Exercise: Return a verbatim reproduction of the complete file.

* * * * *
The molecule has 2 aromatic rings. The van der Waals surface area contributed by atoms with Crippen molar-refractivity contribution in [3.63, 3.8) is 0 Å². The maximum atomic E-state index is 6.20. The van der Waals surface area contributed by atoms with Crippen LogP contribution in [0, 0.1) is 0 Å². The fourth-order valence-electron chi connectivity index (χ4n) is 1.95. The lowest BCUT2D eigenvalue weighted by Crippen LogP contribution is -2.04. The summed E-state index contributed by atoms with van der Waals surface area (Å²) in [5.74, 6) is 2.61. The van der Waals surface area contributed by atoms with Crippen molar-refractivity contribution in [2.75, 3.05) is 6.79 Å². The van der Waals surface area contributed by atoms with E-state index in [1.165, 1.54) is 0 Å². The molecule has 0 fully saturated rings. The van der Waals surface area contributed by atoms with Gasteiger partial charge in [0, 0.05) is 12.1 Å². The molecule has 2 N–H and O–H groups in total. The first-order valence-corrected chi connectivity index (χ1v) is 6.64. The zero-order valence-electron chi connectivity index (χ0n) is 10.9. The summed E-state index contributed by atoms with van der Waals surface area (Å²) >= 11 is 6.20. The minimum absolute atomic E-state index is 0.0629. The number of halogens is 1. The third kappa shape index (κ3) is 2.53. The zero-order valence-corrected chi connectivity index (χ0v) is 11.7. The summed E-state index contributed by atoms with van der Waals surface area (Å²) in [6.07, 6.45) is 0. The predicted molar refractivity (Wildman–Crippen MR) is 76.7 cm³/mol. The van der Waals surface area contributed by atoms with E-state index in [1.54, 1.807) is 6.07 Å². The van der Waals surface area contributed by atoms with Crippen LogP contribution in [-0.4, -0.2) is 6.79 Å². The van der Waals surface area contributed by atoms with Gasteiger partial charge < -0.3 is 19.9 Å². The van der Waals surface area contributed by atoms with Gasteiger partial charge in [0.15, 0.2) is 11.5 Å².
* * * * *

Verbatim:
The molecule has 2 aromatic rings. The van der Waals surface area contributed by atoms with Crippen molar-refractivity contribution in [3.63, 3.8) is 0 Å². The maximum atomic E-state index is 6.20. The van der Waals surface area contributed by atoms with Crippen LogP contribution in [0, 0.1) is 0 Å². The fourth-order valence-electron chi connectivity index (χ4n) is 1.95. The lowest BCUT2D eigenvalue weighted by Crippen LogP contribution is -2.04. The summed E-state index contributed by atoms with van der Waals surface area (Å²) in [5.74, 6) is 2.61. The van der Waals surface area contributed by atoms with Crippen molar-refractivity contribution in [2.75, 3.05) is 6.79 Å². The van der Waals surface area contributed by atoms with E-state index in [1.165, 1.54) is 0 Å². The molecule has 0 fully saturated rings. The van der Waals surface area contributed by atoms with Gasteiger partial charge in [0, 0.05) is 12.1 Å². The molecule has 2 N–H and O–H groups in total. The first-order valence-corrected chi connectivity index (χ1v) is 6.64. The zero-order valence-electron chi connectivity index (χ0n) is 10.9. The summed E-state index contributed by atoms with van der Waals surface area (Å²) >= 11 is 6.20. The minimum absolute atomic E-state index is 0.0629. The number of halogens is 1. The third kappa shape index (κ3) is 2.53. The zero-order valence-corrected chi connectivity index (χ0v) is 11.7. The summed E-state index contributed by atoms with van der Waals surface area (Å²) in [6.07, 6.45) is 0. The predicted molar refractivity (Wildman–Crippen MR) is 76.7 cm³/mol. The van der Waals surface area contributed by atoms with E-state index in [1.54, 1.807) is 6.07 Å². The van der Waals surface area contributed by atoms with Crippen LogP contribution in [-0.4, -0.2) is 6.79 Å². The van der Waals surface area contributed by atoms with Gasteiger partial charge < -0.3 is 19.9 Å². The van der Waals surface area contributed by atoms with Gasteiger partial charge in [0.15, 0.2) is 11.5 Å².